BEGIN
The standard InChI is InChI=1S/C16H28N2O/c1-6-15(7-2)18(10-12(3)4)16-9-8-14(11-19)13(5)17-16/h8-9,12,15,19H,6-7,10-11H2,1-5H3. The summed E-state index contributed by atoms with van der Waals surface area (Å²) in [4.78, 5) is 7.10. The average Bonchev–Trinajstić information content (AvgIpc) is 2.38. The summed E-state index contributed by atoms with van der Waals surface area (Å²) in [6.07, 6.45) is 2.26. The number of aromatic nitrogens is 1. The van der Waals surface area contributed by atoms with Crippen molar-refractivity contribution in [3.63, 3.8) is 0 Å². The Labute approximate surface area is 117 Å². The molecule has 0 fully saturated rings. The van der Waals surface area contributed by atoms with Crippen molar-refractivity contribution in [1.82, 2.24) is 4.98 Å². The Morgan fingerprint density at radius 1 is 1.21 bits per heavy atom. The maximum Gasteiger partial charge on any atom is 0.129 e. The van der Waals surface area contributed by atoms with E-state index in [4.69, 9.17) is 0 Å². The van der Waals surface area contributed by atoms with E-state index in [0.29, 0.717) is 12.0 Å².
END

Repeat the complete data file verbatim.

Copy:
The standard InChI is InChI=1S/C16H28N2O/c1-6-15(7-2)18(10-12(3)4)16-9-8-14(11-19)13(5)17-16/h8-9,12,15,19H,6-7,10-11H2,1-5H3. The summed E-state index contributed by atoms with van der Waals surface area (Å²) in [4.78, 5) is 7.10. The average Bonchev–Trinajstić information content (AvgIpc) is 2.38. The summed E-state index contributed by atoms with van der Waals surface area (Å²) in [6.07, 6.45) is 2.26. The number of aromatic nitrogens is 1. The van der Waals surface area contributed by atoms with Crippen molar-refractivity contribution in [3.63, 3.8) is 0 Å². The Labute approximate surface area is 117 Å². The molecule has 0 fully saturated rings. The van der Waals surface area contributed by atoms with Crippen molar-refractivity contribution in [1.82, 2.24) is 4.98 Å². The Morgan fingerprint density at radius 1 is 1.21 bits per heavy atom. The maximum Gasteiger partial charge on any atom is 0.129 e. The van der Waals surface area contributed by atoms with E-state index in [4.69, 9.17) is 0 Å². The van der Waals surface area contributed by atoms with E-state index in [0.29, 0.717) is 12.0 Å².